Attention: Solo Female Independent Travel Twenty-Something Expat Blog

Is this how I want to be advertising my blog? Well, sorta. Bookworm Vagabond, and a lot of my other favorite blogs as well (such as Adventurous Kate and Young Adventuress), would be labelled this way without any second guessing. But it's a description that only blogs written by women could use. Imagine if my life were exactly the same, but I was a man. A twenty-something, white, American man living in Hong Kong and working as a history teacher. How ridiculous would it be to label my blog in that way? ‘Solo male travel with safety dos and don'ts’, ‘An independent man and his adventures’, or ‘Twenty-something man, young and single and taking on the world!’ It’s not an accomplishment for a man to be independent. A man doesn’t need to boast that he is doing a courageous solo trip around the world, because that’s not really a big deal for a dude.

Age plays a role in what I am trying to get at as well. Only women would advertise their blog as being for 'twenty-somethings.' A 26 year old man doesn’t need to reinforce the fact that he is still a twenty-something, and therefore relevant. He's young! He's hip! Ha! I can't think of any travel blogs written by men where they would use that label 'twenty-something.' When I turn 30 in a few years and I drop that label, will my blog suddenly become a little less attractive?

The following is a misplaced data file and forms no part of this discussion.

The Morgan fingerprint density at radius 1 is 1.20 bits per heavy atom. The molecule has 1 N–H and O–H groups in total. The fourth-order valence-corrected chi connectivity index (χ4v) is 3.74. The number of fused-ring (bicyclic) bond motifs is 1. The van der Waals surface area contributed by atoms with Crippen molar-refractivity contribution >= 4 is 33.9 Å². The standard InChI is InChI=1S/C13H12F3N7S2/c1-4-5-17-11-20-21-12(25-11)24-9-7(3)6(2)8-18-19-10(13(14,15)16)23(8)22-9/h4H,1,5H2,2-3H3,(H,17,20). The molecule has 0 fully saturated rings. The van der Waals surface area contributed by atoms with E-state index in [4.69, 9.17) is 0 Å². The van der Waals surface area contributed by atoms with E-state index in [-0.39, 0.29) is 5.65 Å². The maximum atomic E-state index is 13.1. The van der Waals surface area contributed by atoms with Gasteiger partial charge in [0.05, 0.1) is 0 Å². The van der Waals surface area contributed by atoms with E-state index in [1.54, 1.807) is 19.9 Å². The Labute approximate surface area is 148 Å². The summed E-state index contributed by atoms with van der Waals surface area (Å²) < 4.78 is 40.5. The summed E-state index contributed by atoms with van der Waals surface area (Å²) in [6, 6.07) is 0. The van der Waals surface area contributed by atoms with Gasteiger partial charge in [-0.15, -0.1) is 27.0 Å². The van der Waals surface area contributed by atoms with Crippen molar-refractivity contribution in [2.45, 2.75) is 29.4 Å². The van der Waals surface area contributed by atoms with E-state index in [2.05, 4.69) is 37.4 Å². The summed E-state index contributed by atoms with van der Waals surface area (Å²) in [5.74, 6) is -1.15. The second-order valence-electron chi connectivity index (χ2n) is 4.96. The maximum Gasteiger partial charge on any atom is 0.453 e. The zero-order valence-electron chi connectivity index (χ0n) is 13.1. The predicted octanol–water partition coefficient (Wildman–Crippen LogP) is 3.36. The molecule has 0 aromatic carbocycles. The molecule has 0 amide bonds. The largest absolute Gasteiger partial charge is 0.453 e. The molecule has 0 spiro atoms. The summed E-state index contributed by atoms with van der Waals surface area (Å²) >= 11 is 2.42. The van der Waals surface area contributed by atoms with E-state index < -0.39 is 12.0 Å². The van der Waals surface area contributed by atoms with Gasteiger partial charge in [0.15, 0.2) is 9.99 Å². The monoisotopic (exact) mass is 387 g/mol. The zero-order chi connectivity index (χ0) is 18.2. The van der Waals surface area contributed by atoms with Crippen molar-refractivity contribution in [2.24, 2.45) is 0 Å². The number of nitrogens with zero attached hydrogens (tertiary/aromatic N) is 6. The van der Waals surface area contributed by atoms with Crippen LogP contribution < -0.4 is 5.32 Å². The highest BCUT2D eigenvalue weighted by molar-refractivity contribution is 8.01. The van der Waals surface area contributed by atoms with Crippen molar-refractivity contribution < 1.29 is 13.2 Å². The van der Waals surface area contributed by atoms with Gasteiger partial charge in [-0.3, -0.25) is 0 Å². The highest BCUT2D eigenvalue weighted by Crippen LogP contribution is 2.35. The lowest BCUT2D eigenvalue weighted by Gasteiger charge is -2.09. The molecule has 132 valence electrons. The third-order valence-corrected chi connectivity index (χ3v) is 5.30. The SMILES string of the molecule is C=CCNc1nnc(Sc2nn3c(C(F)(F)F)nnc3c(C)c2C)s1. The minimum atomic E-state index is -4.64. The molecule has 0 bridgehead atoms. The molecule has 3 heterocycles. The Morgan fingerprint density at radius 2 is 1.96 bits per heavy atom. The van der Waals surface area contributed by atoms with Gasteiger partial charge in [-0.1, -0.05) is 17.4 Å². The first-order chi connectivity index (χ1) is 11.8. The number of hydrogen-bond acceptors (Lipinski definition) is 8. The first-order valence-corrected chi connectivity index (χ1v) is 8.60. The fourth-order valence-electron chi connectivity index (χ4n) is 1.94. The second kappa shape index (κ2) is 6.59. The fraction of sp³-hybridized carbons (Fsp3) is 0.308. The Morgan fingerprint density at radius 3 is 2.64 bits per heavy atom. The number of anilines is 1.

Leslie Knope and Ann Perkins do NOT approve
of being boxed into a label, thank you very much

Men my age who are doing the exact same things and blogging about it don’t have to label themselves in any way. They get to be nomads, adventurers, vagabonds, and their stories are universal. It would be absolutely ridiculous to think that their writing was only for men of their age, and yet so many female bloggers my age label themselves in exactly that way, myself included. Women read travel blogs by men and watch tv shows about men (Entourage anyone?) and read GQ and it’s perfectly normal. Why then, am I supposed to aim for a female readership here? Why can’t my stories be universal?